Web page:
As any criminal attorney knows, the stakes are high when evaluating cases that involve childhood sexual abuse. The review and analysis then needs to be done by an experienced forensic nurse (as in Integrity Legal Nurse Consulting PDX) to ensure that your client has the best chance in representation for their alleged crime.

 

This blog post provides a review of the literature for childhood sexual abuse. Our hope is that this provided information can assist you and your practice and improve the lives of those that you serve.

 

Identifying and Evaluating Sexual Abuse in Children

 

Sometimes the topics of the greatest importance are the ones we are most reluctant to talk about. However, using discomfort as an excuse to avoid these conversations only tends to make matters worse. One of these taboo topics is child sexual abuse. In order to prevent it, we must know how to identify and evaluate it, especially in legal settings where crucial precedents can be set and justice can be brought to this6 situations. Therefore, we will be looking, from a medical perspective, at child sexual abuse in this post to help raise awareness of this heart wrenching crime and possibly reducing its incidence.

 

Definition

Sexual abuse refers to a single or repeated occurrence of a child engaging in sexual activity that they cannot comprehend, they cannot give consent to, and/or is in violation of the law.[1] This includes fondling and all forms of clothed or unclothed oral-genital, genital, or anal contact with the child, as well as non-touching abuses such as exhibitionism, voyeurism, and child pornography.[2] Sexual abuse occurs when there is asymmetry in age or development among the victim and perpetrator, and is coercive.[3]

 

Warning signs

Children often do not disclose that they have been sexually abused, and so it is up to the adults in their lives to recognize that something is wrong. Here are some signs, identified by the U.S. Department of Justice,[4] that can indicate that a child has suffered sexual abuse:

  • Frequent nightmares and sleep problems without explanation
  • Distraction and acts distant at odd times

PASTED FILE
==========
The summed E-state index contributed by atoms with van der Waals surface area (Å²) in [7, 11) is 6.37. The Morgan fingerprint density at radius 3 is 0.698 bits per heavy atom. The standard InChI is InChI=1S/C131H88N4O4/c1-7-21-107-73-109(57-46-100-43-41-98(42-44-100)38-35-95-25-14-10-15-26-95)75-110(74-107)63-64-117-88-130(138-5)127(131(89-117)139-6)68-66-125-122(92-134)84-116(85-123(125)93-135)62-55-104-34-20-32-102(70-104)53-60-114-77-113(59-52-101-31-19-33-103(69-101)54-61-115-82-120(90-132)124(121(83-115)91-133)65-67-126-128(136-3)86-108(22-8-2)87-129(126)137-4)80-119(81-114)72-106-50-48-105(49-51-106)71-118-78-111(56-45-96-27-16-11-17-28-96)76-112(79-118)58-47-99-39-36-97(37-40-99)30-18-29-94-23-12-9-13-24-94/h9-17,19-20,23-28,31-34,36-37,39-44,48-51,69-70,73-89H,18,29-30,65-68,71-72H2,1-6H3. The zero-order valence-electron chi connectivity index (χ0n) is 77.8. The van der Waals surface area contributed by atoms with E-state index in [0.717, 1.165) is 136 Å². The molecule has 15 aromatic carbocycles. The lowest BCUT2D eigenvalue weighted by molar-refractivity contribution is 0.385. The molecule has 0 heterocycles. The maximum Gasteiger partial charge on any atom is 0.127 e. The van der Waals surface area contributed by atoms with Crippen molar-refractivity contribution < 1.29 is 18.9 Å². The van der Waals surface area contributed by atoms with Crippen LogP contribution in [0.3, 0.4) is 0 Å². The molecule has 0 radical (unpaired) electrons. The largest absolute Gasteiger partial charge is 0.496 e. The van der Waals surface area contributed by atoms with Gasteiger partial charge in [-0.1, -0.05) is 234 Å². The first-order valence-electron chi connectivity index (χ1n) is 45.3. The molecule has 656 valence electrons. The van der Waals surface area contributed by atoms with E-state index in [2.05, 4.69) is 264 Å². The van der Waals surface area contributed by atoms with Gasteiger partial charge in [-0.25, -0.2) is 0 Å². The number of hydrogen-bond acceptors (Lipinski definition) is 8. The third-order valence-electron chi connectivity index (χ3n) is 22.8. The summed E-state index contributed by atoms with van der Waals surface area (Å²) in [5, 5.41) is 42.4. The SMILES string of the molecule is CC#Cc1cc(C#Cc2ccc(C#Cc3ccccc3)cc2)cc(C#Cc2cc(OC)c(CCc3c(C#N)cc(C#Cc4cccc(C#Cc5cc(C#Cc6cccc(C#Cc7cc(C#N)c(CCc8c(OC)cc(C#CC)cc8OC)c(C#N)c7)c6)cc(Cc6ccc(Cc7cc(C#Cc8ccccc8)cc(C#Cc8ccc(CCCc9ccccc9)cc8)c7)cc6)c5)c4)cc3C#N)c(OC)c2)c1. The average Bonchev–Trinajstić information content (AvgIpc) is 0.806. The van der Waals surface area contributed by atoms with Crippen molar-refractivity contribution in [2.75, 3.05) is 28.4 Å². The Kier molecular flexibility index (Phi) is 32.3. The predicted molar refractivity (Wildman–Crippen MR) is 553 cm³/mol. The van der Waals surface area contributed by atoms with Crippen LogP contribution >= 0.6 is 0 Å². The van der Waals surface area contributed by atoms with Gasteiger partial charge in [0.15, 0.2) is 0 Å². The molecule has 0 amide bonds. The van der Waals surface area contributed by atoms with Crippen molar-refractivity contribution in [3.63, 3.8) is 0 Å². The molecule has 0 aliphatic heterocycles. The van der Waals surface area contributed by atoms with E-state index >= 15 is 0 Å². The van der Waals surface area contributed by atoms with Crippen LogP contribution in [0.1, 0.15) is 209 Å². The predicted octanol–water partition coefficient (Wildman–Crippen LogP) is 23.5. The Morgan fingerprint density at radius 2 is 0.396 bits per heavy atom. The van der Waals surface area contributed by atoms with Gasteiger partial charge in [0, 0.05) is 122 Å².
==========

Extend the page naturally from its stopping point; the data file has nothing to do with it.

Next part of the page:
• Sudden change in eating habits
  • Sudden mood swings
  • New or unusual fear of certain people or places
  • Refusal to talk about a secret shared with an adult or older child
  • Writing, drawings, play, or dreams that feature sexual or frightening images
  • Talk of a new older friend
  • Sudden money, toy, or gifts appear without reason
  • Self or body seen as repulsive, dirty, or bad
  • Exhibition of adult-like sexual behavior, language, and knowledge

 

Interviewing the child

After identifying behavioral changes, the next step is typically to interview the child who is suspected of experiencing sexual abuse. Even when sexual abuse has been legally confirmed, most children do not exhibit physical abnormalities, making their personal disclosure critical.[5] Investigative interviews should be performed by forensic interviewers if possible, and physicians should ask relevant medical questions as well.[6] The child should be interviewed alone, a neutral tone of voice and manner should be used, and open-ended questions should be use whenever possible.[7]

 

Physical Examination

In acute sexual assault settings – within 72 hours – forensic evidence should be collected, but for all other cases, physicians should still conduct an examination to look for and document any lacerations, ecchymoses (bleeding beneath the skin caused by bruising), or petechiae (spots indicating broken capillary blood vessels).[8] Physicians should maintain a gentle and calm demeanor and explain procedures and instruments to the child to help alleviate their fears.[9]

 

About 80% of child victims of sexual abuse will be cleared “within normal limits” after the completion of a physical examination. This is because many forms of sexual abuse do not cause physical injury and because many victims do not seek medical care for weeks or months after the abuse.[10] However, for those who do exhibit physical signs of trauma, findings that are diagnostic of penetrating trauma include acute laceration or ecchymosis of the hymen, absence of hymenal tissue in the posterior half, healed hymenal transaction or complete cleft, deep anal laceration, and pregnancy.[11] Findings that are not diagnostic, but are concerning include notches or clefts in the posterior half of the hymen extending nearly to the vaginal floor, confirmed in all positions, condylomata acuminate in a child older than two, immediate, marked anal dilatation, and anal scarring.[12]

 

Though it can be painful to think and talk about, knowing the kind of identification and examination processes required to determine child sexual abuse is critical. While we might want to ignore this social issue, knowledge is power when working with childhood sexual abuse.

 

[1] Bechtel, Kristen & Bennett, Berkeley, “Evaluation of sexual abuse in children and adolescents,” UpToDate, Oct. 8, 2017, https://www.uptodate.com/contents/evaluation-of-sexual-abuse-in-children-and-adolescents

[2] Ibid

[3] Ibid

[4] “Recognizing Sexual Abuse,” U.S. Department of Justice, n.d., https://www.nsopw.gov/en-US/Education/RecognizingSexualAbuse?AspxAutoDetectCookieSupport=1

[5] Lahoti, Sheela L., McClain, N., Girardet, Rebecca, McNeese, Margaret, & Kim Cheung, “Evaluating the Child for Sexual Abuse,” American Family Physician, Mar. 1, 2001, 63(5): 883

[6] Ibid

[7] Ibid

[8] Ibid, 884

[9] Ibid

[10] Ibid, 885

[11] Ibid, 886

[12] Ibid